Children learning how to take care for and treat animals humanely
A goat, a seemingly endless amount of cats and dogs and a therapy chicken that plays the piano.
These are just some of the animals that children attending the Animal Welfare Association’s (AWA) summer camp this year were able to interact with at the non-profit’s location in Voorhees.
The association offered four, one-week long sessions to children between the ages of 9 and 12 in July and August to teach approximately 100 kids about animals and how to treat and help them.
“Our main idea is to teach the next generation of kids humane education and empathy towards animals and love, care and respect for animals,” said AWA Special Events and Community Programs Manger Sophia Barrett, who is also in her first year as the camp’s director. “Also, an understanding of what it means to rescue. We’re trying to instill all of those values in kids.”
During the camp, the children could learn about animals and how to treat them as pets.
Additionally, the kids help the AWA by making toys and other objects for the animals to keep them active during their stay at the association, which officials say is one of the more important roles that the children fill.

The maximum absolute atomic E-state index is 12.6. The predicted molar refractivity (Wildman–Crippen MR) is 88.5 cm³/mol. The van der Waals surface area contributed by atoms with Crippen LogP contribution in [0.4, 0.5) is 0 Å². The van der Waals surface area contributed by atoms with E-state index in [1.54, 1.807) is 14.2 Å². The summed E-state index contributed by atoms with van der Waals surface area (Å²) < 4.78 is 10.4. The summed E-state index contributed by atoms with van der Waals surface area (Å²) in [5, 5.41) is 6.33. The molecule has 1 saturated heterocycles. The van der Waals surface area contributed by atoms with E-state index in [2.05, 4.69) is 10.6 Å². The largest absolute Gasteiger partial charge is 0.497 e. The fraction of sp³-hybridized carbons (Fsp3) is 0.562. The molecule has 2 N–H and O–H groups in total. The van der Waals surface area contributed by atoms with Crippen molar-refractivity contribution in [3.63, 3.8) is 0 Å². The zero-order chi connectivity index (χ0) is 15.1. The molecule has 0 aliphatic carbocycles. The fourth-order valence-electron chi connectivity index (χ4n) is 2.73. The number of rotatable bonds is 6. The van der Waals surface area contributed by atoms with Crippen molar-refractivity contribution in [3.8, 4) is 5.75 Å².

“They create enrichment toys for the animals in the shelter; we like to make sure our animals are never bored in their kennels or cages and that they always have things to occupy their time,” Barrett said.
During the camp, approximately five guests visit the children each week to teach the children about multiple types of animals. Visits from these therapy and service animals help to show those at the camp how animals can be much more than just pets.
The AWA has the space to house approximately 40 dogs and 100 cats, with room also for small mammals, such as rabbits and guinea pigs.
The AWA is trying to help alleviate the problem of overcrowding by bringing in animals in need of care to increase their quality of life and eventually prepare them for adoption after arriving at the shelter.
“That’s something we’re trying to help find a solution for. The animals that come into AWA are from overpopulated shelters, so that’s kind of how we operate by taking in those animals,” Barret said. “We also take animals that are being surrendered by families that can no longer take care of them.”
According to AWA Director of Operations Stacie DaBolt, there are a few stages an animal that reaches the shelter must go through before being ready for adoption, such as being medically and behaviorally evaluated to ensure it is physically and mentally healthy enough to be a pet. There is no set time period the animal is to be at the shelter; however, officials say the typical timeframe allows an animal to be ready for adoption in about three days.
For those interested in adopting an animal, getting help with taking care of their own pets, or making a donation, visit their AWA’s website at www.awanj.orgfor more information.